Cork House

Cork House

Matthew Barnett Howland
Eton, Windsor, UK | View Map
Année du projet
Maisons privées
David Grandorge

Cork House is a brand new and radically simple form of plant-based construction

Matthew Barnett Howland en tant que Architectes.

Monolithic walls and corbelled roofs are made almost entirely from solid load-bearing cork.  This highly innovative self-build construction kit is designed for disassembly, is carbon-negative at completion and has exceptionally low whole life carbon.

With a focus on what is solid, simple and sustainable, the project is an inventive response to the complexities and conventions of modern house construction.  Instead of the typically complex, layered building envelope that incorporates an array of building materials, products and specialist sub-systems, the Cork House is an attempt to make solid walls and roof from a single bio-renewable material. Conceived as a kit-of-parts, components are prefabricated off-site and assembled by hand on-site without mortar or glue. 

Cork House embodies a strong whole life approach to sustainability, from resource through to end-of-life.  Expanded cork is a pure bio-material made with waste from cork forestry.  The bark of the cork oak is harvested by hand every nine years without harming the tree or disturbing the forest.  This gentle agro-industry sustains the Mediterranean cork oak landscapes, providing a rich biodiverse habitat that is widely recognised. This compelling ecological origin of expanded cork is mirrored at the opposite end of the building’s lifecycle.  The construction system is dry-jointed, so that all 1,268 blocks of cork can be reclaimed at end-of-building-life for re-use, recycling, or returning to the biosphere.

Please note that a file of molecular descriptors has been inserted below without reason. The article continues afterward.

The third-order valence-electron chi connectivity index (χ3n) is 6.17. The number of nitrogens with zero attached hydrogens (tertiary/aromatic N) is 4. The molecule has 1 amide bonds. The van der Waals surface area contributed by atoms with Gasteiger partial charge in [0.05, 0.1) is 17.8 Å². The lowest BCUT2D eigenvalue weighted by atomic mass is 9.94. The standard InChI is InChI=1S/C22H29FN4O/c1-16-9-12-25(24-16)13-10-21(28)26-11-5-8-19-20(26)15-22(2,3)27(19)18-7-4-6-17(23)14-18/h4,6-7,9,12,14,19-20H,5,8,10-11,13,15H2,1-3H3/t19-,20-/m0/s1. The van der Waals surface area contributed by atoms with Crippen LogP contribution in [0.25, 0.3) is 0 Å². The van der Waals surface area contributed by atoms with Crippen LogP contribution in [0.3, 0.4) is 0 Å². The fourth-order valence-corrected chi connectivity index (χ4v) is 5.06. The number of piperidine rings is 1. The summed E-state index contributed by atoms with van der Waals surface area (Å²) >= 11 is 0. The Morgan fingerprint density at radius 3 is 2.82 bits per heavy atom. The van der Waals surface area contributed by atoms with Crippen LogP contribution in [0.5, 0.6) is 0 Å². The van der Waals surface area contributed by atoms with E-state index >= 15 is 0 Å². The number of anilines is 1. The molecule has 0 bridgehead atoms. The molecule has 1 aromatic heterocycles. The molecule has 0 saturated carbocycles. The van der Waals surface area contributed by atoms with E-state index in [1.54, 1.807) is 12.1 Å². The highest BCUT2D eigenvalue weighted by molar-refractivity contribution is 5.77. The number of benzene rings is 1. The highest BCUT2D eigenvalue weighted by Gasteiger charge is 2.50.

This radically direct approach to environmental sustainability has resulted in a building with exceptionally low whole life carbon, assessed by Sturgis Carbon Profiling as being embodied carbon negative at completion and 619kgCO2e/m2 over a 60 year lifespan, the lowest whole life carbon for any building they have assessed. 

From this mix of architectural and ecological objectives, the resultant structural form is new and yet familiar - a progressive reimagining of the simple construction principles of ancient stone structures such as Celtic beehive houses.  Internally the exposed solid cork creates an evocative sensory environment – walls are gentle to the touch and even smell good, the acoustic is soft and calm, and copper pipes gleam in the shadows of the corbelled roof pyramids.

Crédits de projet
Structural and Fire Engineers
Cork CNC machining
Fiche technique du produit

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